Before we can get to true insight about who is winning (let alone how to win), we first need to restate some obvious stuff that everyone already knows. The Am Law 100 is a group that includes every manner of organization from single-practice boutiques to full-service globals. The largest firm by lawyer headcount (Baker McKenzie at 4,719) is almost 20x the size of the smallest (Wachtell at 243). We’ve all read plenty about the proliferation of the two-tier partnership, but nearly a fifth of the Am Law 100 still have 0 non-equity partners.

There are many different pathways to profit in the Am Law 100, but not all of those pathways are open to every player.

The headache-inducing truth is this: the ultimate financial performance of these firms varies greatly across and within all of the many subgroups that exist within Big Law. Each firm must face down many tough decisions and make difficult choices: only when those choices add up to a coherent business logic designed for the specific context of each firm will a winning strategy emerge.

Take a longer view: the business of law takes more time than a single calendar year to unfold

The second viz of the day is a bit more involved. This scatter plot / bubble chart displays percentage change over prior year for RPL (horizontal axis) and PPEP (vertical axis). Each circle represents a firm, with the color indicating percent change in headcount. The size of each bubble is the only absolute value used here and provides a rough visual indication of size by revenue.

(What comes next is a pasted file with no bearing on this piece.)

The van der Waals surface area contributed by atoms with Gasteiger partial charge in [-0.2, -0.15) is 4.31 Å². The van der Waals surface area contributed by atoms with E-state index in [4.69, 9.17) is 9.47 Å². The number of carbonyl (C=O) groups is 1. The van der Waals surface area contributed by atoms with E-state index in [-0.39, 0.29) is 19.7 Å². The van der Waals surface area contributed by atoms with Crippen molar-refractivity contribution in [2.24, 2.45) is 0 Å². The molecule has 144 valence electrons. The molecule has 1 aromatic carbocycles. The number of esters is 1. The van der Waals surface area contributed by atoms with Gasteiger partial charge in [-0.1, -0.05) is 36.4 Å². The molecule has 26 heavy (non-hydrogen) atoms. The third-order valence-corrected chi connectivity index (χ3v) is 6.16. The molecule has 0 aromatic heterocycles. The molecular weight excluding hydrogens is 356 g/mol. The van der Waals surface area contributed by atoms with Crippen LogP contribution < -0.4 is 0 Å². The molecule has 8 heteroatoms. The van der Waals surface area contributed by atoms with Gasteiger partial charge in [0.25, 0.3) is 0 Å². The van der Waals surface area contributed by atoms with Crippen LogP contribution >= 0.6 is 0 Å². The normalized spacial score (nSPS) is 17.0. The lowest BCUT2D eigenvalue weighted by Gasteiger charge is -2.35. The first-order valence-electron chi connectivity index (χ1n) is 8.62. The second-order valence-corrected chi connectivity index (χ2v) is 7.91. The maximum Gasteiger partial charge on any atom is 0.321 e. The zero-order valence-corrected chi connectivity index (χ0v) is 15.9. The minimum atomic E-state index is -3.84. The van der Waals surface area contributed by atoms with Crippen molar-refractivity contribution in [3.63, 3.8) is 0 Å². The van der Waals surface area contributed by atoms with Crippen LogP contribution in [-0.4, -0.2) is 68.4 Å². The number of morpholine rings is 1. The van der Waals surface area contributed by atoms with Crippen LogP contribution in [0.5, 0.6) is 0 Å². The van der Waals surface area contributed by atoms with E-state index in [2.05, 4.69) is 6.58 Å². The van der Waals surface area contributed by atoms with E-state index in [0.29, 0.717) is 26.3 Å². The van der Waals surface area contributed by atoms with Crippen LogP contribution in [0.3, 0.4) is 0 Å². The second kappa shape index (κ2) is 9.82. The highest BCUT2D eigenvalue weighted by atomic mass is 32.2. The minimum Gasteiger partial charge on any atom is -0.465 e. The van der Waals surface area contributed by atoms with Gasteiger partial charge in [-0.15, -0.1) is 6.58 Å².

How should Big Law measure success? Not with any one metric in isolation.

All things being equal, the top right quadrant is where firms would prefer to stay, posting growth in both revenue per lawyer and profit per equity partner. In keeping with the rosy narrative of 2017, a great many firms edged into this quadrant: about 70 out of 100.

While that sounds like cause for much 😄 😄 and 🎉 celebration 🎉 let me add that velocity (speed toward a given direction) is more meaningful than direction alone. In other words, the 44 firms hovering within 5% of the center position on the grid are likely feeling pretty 😑¯\_(ツ)_/¯😐 about the year.

At the other extreme, we only see a handful of firms in the bottom left, with Baker Botts (a member of the Super Rich up until last year) as a something of a surprise, with double-digit decreases in gross revenue as well as RPL and PPEP. Does this portend something ominous for the firm’s future? Possible, but likely not: 2016 was a bona fide banner year for Baker Botts. Buoyed by contingency fees, they posted 20% revenue growth over 2015, along with a truly ridiculous 45% uptick in net income, 18% increase in RPL and 37% increase in PPEP. So Baker Botts in 2017 presents a textbook example of why YOY figures are not the best barometer of a firm’s strategic position or financial health.

Another point of interest is the variation in color (again, indicating percent change in lawyer headcount over 2016). ALM has reported a 2.2% increase across the Am Law 100 for a net gain of 2,112. Surprised by the number and dispersion of pink circles dotting the grid? Try this on for size: in addition to the 26 firms reporting headcount reductions, another 20 or so posted net gain of 10 or fewer lawyers. Put differently, that means nearly half of the Am Law 100 had little or negative contribution toward headcount growth. In fact, only 10 firms account for about half of the 2,112 net gain in lawyer headcount.

The key lesson here? Cast a wider net over coherent sets of metrics and dig deeper through historicals & qualitative context: insights require both experimentation and interpretation.